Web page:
This interesting pair of words raises a few questions: Why does woman end with man? What does the wo mean? Does woman mean “man with a womb”?
In Old English (OE), man referred to both adult sexes and is of Germanic origin. Old Icelandic uses the word mathr in the same way, to refer to adults of both sexes, making konamathr (man) and kvennamathr (woman). In OE a female adult was wīfman (wife + man) and a male adult wǽpnedman (weaponed + man). Wife is OE meaning woman, origin unknown. “Weaponed-man” likely refers to a warrior and by extension adult males.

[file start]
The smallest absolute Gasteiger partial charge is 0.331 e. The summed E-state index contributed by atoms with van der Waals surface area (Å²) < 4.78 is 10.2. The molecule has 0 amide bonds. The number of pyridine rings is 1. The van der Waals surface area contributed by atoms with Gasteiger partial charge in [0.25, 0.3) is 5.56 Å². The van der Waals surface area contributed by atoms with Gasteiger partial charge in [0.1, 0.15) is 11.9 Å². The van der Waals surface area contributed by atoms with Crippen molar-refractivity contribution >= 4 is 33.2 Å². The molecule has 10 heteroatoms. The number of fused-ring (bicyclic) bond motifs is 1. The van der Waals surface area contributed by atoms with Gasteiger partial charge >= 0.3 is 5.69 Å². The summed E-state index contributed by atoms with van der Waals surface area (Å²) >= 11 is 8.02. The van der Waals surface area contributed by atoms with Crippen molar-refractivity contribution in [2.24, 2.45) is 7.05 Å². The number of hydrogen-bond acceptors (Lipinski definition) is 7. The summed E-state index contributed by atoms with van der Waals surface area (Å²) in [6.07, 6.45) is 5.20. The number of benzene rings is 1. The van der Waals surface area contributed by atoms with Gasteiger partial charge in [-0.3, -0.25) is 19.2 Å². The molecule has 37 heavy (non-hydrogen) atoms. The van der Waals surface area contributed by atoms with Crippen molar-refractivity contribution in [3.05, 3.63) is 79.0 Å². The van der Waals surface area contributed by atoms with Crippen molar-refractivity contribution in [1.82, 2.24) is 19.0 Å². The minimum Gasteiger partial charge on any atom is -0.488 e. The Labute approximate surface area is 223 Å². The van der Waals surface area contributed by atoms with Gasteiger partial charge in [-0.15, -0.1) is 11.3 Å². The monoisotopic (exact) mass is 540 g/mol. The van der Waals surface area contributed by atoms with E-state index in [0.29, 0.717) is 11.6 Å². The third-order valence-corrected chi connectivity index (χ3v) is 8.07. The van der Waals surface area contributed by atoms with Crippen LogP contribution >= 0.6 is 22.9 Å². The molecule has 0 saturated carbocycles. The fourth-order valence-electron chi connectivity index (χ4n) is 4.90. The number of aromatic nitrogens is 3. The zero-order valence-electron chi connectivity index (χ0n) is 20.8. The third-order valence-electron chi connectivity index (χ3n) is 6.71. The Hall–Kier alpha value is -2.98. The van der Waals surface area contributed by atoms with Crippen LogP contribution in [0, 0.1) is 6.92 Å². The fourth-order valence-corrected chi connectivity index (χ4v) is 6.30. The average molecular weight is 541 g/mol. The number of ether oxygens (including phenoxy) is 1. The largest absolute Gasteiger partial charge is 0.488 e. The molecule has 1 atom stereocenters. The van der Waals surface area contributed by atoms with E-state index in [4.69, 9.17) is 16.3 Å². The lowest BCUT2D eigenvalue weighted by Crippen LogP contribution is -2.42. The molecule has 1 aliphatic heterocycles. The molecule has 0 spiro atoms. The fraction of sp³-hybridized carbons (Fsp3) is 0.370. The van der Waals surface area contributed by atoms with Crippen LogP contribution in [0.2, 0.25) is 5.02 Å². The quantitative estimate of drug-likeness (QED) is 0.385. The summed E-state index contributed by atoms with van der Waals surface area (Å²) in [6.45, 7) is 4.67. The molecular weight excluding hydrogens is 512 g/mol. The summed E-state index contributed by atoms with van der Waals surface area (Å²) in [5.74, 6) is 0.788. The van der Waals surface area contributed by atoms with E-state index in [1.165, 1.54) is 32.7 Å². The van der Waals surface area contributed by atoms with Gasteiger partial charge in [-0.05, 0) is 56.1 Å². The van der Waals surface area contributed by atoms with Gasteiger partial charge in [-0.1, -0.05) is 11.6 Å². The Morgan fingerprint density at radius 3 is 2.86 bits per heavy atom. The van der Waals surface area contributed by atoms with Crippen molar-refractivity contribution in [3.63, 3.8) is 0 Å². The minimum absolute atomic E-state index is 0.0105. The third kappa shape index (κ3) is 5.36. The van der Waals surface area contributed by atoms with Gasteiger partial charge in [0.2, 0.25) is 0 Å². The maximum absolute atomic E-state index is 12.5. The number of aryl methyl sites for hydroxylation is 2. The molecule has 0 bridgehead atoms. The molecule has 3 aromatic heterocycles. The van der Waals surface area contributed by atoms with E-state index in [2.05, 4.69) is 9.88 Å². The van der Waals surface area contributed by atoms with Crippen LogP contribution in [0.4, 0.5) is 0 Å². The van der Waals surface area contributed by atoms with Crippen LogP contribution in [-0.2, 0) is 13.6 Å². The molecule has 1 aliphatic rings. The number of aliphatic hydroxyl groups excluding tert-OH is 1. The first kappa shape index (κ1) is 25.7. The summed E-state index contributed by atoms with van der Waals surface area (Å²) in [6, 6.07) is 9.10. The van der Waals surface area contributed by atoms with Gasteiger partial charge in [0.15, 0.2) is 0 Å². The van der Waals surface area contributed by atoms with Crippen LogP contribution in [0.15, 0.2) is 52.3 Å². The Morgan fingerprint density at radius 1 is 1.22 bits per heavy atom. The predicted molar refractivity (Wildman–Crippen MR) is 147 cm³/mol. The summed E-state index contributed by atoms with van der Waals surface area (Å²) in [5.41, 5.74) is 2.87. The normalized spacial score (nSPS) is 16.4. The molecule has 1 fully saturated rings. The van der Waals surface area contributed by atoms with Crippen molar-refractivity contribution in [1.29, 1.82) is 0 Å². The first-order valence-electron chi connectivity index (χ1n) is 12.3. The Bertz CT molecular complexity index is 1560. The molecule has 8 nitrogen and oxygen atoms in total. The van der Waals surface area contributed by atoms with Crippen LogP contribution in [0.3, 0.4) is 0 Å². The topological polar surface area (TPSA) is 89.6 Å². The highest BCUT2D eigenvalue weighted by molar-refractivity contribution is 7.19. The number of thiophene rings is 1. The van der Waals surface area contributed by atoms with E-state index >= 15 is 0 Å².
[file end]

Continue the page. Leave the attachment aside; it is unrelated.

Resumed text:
Following established rules for word changes, wifman morphed over the centuries to woman. The plural women was added later, likely to match the plural for man. Man itself was shortened from wǽpnedman by dropping the prefix, a common trend in most languages.